I talk a lot about the Internet here.
Which is odd, considering I’m an old-fashioned physical-product kind of guy. This week, for example, I bought Radiohead’s The King of Limbs again, just because I had to have it on CD. But there’s no doubting the Internet has changed the whole game. Artists with no chance of being heard only a few years ago now have the same shot as everyone else, the same opportunity to have that viral hit. The only problem is, no one knows what will strike a chord with the Internet audience. It’s completely unpredictable.
Occasionally, I need reminding that the Internet is just a tool. It’s neither good nor evil. The same mechanism that allows for Cee-Lo Green to have the hit of his career with “Fuck You” also allows Rebecca Black’s “Friday” to become the most-discussed and most-circulated song of the year so far. If you haven’t heard it (and what are the odds of that?), “Friday” is perhaps one of the most laughably bad tunes ever written, and it’s gamely sung by a 13-year-old girl with stars in her eyes.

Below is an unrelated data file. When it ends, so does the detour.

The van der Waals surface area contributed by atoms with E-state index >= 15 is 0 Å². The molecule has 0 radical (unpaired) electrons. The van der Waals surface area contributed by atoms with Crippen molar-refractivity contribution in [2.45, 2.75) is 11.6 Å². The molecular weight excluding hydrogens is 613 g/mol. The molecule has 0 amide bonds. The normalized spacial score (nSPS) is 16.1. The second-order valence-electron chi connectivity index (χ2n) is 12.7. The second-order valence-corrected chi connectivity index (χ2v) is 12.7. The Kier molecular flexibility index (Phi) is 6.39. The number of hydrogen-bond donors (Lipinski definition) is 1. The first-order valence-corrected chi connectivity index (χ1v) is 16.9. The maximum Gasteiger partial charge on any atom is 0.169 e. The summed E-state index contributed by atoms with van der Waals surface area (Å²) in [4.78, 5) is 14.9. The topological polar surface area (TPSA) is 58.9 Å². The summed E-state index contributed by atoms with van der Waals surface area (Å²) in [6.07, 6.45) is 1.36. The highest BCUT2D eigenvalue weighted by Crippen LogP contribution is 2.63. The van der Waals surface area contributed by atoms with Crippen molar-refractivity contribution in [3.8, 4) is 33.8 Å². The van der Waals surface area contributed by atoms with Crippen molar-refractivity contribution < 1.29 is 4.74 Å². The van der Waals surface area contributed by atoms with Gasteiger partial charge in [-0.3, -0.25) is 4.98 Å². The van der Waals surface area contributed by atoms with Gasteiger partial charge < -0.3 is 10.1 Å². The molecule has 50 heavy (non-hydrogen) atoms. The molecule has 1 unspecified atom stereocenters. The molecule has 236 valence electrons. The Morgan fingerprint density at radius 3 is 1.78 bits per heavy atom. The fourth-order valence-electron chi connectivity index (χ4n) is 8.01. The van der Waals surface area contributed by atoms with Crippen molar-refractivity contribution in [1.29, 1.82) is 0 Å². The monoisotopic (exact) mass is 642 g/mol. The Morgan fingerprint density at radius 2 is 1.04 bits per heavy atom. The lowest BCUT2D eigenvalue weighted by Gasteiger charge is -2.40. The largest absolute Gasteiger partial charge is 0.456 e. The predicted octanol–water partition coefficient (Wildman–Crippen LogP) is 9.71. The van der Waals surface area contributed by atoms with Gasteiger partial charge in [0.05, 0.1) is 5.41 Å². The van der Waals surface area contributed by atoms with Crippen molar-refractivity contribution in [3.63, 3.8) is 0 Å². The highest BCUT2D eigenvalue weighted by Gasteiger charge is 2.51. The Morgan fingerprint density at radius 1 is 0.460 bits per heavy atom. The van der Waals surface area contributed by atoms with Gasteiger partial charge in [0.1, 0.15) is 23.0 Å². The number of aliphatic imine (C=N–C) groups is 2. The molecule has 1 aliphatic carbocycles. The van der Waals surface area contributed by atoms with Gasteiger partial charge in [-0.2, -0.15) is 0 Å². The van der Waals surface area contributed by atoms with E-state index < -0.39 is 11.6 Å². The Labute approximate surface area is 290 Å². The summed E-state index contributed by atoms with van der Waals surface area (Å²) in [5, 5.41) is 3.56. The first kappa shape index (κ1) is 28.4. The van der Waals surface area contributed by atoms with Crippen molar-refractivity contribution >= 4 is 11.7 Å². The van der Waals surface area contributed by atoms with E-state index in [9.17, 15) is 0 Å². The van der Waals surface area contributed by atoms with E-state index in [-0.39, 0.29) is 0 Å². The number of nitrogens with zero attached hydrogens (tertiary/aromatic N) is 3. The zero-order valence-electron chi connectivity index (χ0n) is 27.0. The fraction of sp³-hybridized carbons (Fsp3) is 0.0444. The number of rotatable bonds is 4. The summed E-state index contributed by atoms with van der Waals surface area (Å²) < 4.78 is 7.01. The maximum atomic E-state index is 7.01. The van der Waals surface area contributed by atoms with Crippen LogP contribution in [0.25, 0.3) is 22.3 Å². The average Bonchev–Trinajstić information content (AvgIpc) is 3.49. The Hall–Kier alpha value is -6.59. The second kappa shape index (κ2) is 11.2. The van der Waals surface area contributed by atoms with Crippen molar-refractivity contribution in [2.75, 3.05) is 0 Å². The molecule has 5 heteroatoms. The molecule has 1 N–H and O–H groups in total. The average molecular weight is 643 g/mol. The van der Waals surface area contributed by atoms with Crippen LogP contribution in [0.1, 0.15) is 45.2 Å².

Daniel Tosh was the first to share this, in a blog post titled “Songwriting Isn’t for Everyone,” and now the damn thing has traveled around the world and back. “Friday” is insanely bad – there’s the existential dilemma over which seat to take, the front or the back, when cruising in the car, and the long section wherein Black enumerates the days of the week. But I think people are slinging their derision in the wrong direction here. This isn’t Black’s fault – the song was written by the “professionals” at Ark Music Factory, and Black’s mom paid them $2,000 to record her daughter singing the song and put her in a video.
In short, Black had nothing to do with the sheer unintentional hilarity of “Friday,” nor did she have anything to do with the crazy popularity of the tune, nor did she work for or deserve her instant fame. This is the Internet. Anything you do or say can catch fire at any time, if the faceless masses deem it worthy. Anything you do, no matter how old you are when you do it, can become your online identity. It doesn’t matter what Black grows up to do now. She’s the “Friday” girl, and taunts of “Tomorrow is Saturday, and Sunday comes afterwards” will follow her forever.